Chuck thinks it looks good enough to eat!
Such inexpensive entertainment; yet it brings great joy!
Smiley Cayla!
Nearly finished.  Making final evaluations :)
Happy Easter!  He IS Risen!

Monday, April 18, 2011

Cookies & Awana Awards!

My sister asked me to contribute something for the youth auction at church.  I decided to make cookies and since I was making them, I wanted to make more for family who live in town.  They're definitely  not professional, but they were fun to create!

This is the bucket, filled with cookies, that I made for Ben & Caitlin.

The cookie filled planter, for the church auction.  The planter was paired with a couple of other hand crafted items which sold at auction for $30.00.  Not bad considering it cost me pennies to make :)

Another basket of cookies for Lisa Dawn, Kelly, Luke & Mark.

Another shot of the auction basket.

Cookie close-up - smile :)

Deciding on patterns took more time than actually implementing them!

Cayla, receiving her award for finishing her book in Awana.

Autumn, receiving her Awana book-1 award!  So proud of my girlies.  They worked hard to memorize verses, and loved attending Awana every week!

Thursday, April 14, 2011

Our Disposable Society!

I can't recall exactly how I stumbled upon the article below, but it definitely stirred emotion within me. While it made me a little angry, it mostly just made me sad. Sad because this woman is living in the dark. She clearly doesn't know Jesus and she's not aware of the immense joy HE brings, even in the midst of depressing circumstances.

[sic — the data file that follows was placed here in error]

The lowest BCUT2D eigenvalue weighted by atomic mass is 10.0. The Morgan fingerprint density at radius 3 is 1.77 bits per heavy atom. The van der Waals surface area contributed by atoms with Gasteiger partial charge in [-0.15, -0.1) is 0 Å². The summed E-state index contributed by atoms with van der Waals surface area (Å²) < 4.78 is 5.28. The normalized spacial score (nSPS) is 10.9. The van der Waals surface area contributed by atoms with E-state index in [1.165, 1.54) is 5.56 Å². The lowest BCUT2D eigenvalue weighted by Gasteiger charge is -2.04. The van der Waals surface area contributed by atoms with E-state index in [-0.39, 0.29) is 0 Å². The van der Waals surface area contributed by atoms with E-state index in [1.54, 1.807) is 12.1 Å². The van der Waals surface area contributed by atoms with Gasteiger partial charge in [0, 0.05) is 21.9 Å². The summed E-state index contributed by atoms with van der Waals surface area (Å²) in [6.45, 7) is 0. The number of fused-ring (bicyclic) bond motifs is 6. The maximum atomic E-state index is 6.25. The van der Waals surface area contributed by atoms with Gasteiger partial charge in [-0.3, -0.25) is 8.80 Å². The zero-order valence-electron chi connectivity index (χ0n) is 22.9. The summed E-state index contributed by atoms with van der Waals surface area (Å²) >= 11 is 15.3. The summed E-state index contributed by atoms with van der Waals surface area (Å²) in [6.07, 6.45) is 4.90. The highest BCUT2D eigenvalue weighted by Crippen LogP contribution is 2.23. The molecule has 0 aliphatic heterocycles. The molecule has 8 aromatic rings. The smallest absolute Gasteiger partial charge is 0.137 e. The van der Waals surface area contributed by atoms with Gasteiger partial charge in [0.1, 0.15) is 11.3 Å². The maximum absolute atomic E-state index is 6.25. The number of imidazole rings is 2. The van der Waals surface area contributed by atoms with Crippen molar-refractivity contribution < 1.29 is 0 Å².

The Incredible Shrinking Woman

ELLE writers on Justice Anthony Kennedy’s Gonzales v. Carhart

What Kind of Life?
The best research to date suggests that the vast majority of women who have abortions aren't plagued by regret. One tells her story

Justice Anthony Kennedy wrote: "While we find no reliable data to measure the phenomenon, it seems unexcep­tionable to conclude some women come to regret their choice to abort the infant life they once created and sustained. Severe depression and loss of esteem can follow."

It is unexceptionable to conclude that Justice Kennedy and his four concurring justices have never created and sustained an infant and do not have degrees in psychology. They do admit that they have no reliable data, but apparently base their "unexceptionable" conclusion on the old norm for determining what is pornographic—that is, they know it when they see it.

Having personally created, sustained, and aborted fetuses myself, and further, having talked with many women who have done the same, I'd like to offer my own reliable data for the Court's future forays into the tricky realm of female mental health, and—let's face it, because this is what they are alluding to—female spirituality.